You can also reduce the clicking sounds from the extruder gears by switching to a belt drive extruder. I have one here: http://www.thingiverse.com/thing:389105

    I’m sure there are other designs, but I know these work because I’ve been printing several times a week with them for a little more than a year now.

    I also typically set the printer (with the feet) on an 18″ Travertine tile and put felt furniture feet on the bottom of that. With these changes, I can run two printers in a bedroom in my house, close the door, and I can’t tell if the printers are still running without going into the room to check.

    One other thing worth mentioning: MakerFarm printers of your vintage came with stepper motors that weren’t really ideal for 3D printers. The resistance and inductance were too high, and this led to a lot of noise, and as you have discovered, a lot of heat. The resistance of my motor coils was around 19 ohms. Swapping out the motors in mine for some with coil resistance around 2 ohms and inductance under 4mH made a huge difference. The printer now sings instead of buzzing. And the motors barely get warm to the touch.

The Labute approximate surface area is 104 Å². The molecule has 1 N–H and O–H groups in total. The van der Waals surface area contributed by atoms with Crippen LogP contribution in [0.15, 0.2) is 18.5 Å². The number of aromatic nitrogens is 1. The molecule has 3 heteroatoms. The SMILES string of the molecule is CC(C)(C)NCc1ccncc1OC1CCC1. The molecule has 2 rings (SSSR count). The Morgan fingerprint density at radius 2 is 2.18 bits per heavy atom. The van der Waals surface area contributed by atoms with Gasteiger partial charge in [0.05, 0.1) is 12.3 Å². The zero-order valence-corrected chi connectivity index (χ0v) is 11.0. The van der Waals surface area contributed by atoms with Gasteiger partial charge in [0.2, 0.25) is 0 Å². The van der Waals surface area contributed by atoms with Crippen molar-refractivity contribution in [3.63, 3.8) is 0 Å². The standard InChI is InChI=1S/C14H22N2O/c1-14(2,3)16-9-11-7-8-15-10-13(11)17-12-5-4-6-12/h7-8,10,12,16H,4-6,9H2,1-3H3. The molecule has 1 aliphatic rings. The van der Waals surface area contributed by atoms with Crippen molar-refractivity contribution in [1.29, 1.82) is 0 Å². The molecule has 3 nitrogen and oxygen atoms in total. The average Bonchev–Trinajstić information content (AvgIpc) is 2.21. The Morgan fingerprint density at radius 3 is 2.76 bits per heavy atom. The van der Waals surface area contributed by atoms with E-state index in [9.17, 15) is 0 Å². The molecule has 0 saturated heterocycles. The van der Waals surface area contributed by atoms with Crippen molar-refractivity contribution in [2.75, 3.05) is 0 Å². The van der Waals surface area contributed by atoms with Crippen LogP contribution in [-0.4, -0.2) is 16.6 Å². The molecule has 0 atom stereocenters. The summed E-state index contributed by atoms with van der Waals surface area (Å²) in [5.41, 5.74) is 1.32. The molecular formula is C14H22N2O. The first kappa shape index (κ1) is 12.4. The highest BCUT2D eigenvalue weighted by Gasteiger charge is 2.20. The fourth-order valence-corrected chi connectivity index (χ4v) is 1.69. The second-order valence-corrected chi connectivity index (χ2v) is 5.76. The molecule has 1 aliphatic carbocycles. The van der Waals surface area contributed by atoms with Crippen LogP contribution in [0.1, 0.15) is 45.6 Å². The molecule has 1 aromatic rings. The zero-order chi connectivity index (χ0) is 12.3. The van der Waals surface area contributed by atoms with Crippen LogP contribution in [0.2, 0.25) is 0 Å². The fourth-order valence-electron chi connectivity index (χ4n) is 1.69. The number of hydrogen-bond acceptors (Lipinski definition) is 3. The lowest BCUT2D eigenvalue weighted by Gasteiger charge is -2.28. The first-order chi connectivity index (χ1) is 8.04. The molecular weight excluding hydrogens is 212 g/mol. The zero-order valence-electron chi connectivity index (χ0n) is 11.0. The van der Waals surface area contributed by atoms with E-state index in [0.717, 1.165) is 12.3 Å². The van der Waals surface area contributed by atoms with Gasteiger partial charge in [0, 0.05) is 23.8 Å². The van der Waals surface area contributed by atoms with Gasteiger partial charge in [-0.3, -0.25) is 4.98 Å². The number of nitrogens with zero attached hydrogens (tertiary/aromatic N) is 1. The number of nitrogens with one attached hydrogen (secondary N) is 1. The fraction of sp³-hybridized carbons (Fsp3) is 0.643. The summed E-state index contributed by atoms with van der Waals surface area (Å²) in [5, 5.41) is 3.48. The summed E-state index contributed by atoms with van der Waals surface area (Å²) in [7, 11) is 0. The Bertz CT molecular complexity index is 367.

5. Anthony Dame

    Nice work man ! I’m just getting started to build more or less the same enclosure than yours . I’m at the solidwork state now, I will let you know how my works progress 😉

  6. Geoff

    Having just resurrected by Ord Hadron printer and sorted out many, many issues, I was looking for an enclosure design and found your website. Just what I needed!
    I’m drawing up plans now (Fusion 360) to cut on my X-Carve. Still deciding if I make removable sides as per your comments. With the electronics mounted on the printer, removing the whole printer from the enclosure won’t be a problem should it be necessary.
    Thanks a lot.